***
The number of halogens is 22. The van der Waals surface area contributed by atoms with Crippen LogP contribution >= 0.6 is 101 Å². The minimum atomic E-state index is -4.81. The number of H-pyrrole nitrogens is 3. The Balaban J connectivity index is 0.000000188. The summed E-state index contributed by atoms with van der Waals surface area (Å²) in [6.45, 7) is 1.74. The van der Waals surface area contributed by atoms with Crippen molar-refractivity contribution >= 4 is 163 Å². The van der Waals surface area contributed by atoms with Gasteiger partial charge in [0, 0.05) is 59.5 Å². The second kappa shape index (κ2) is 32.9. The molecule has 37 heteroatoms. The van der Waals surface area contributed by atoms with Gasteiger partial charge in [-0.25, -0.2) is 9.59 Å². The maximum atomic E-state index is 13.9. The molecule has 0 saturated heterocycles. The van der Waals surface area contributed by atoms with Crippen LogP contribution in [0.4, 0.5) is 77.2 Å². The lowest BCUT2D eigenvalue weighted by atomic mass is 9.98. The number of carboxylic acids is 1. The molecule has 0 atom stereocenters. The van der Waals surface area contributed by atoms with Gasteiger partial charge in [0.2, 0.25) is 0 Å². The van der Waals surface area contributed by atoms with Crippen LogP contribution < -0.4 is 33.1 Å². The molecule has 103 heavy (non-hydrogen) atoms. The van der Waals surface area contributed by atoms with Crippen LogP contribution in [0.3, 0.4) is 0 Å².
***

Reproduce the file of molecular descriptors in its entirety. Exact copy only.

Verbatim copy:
The number of halogens is 22. The van der Waals surface area contributed by atoms with Crippen LogP contribution >= 0.6 is 101 Å². The minimum atomic E-state index is -4.81. The number of H-pyrrole nitrogens is 3. The Balaban J connectivity index is 0.000000188. The summed E-state index contributed by atoms with van der Waals surface area (Å²) in [6.45, 7) is 1.74. The van der Waals surface area contributed by atoms with Crippen molar-refractivity contribution >= 4 is 163 Å². The van der Waals surface area contributed by atoms with Gasteiger partial charge in [0, 0.05) is 59.5 Å². The second kappa shape index (κ2) is 32.9. The molecule has 37 heteroatoms. The van der Waals surface area contributed by atoms with Gasteiger partial charge in [-0.25, -0.2) is 9.59 Å². The maximum atomic E-state index is 13.9. The molecule has 0 saturated heterocycles. The van der Waals surface area contributed by atoms with Crippen LogP contribution in [0.4, 0.5) is 77.2 Å². The lowest BCUT2D eigenvalue weighted by atomic mass is 9.98. The number of carboxylic acids is 1. The molecule has 0 atom stereocenters. The van der Waals surface area contributed by atoms with Gasteiger partial charge in [0.2, 0.25) is 0 Å². The van der Waals surface area contributed by atoms with Crippen LogP contribution < -0.4 is 33.1 Å². The molecule has 103 heavy (non-hydrogen) atoms. The van der Waals surface area contributed by atoms with Crippen LogP contribution in [0.3, 0.4) is 0 Å².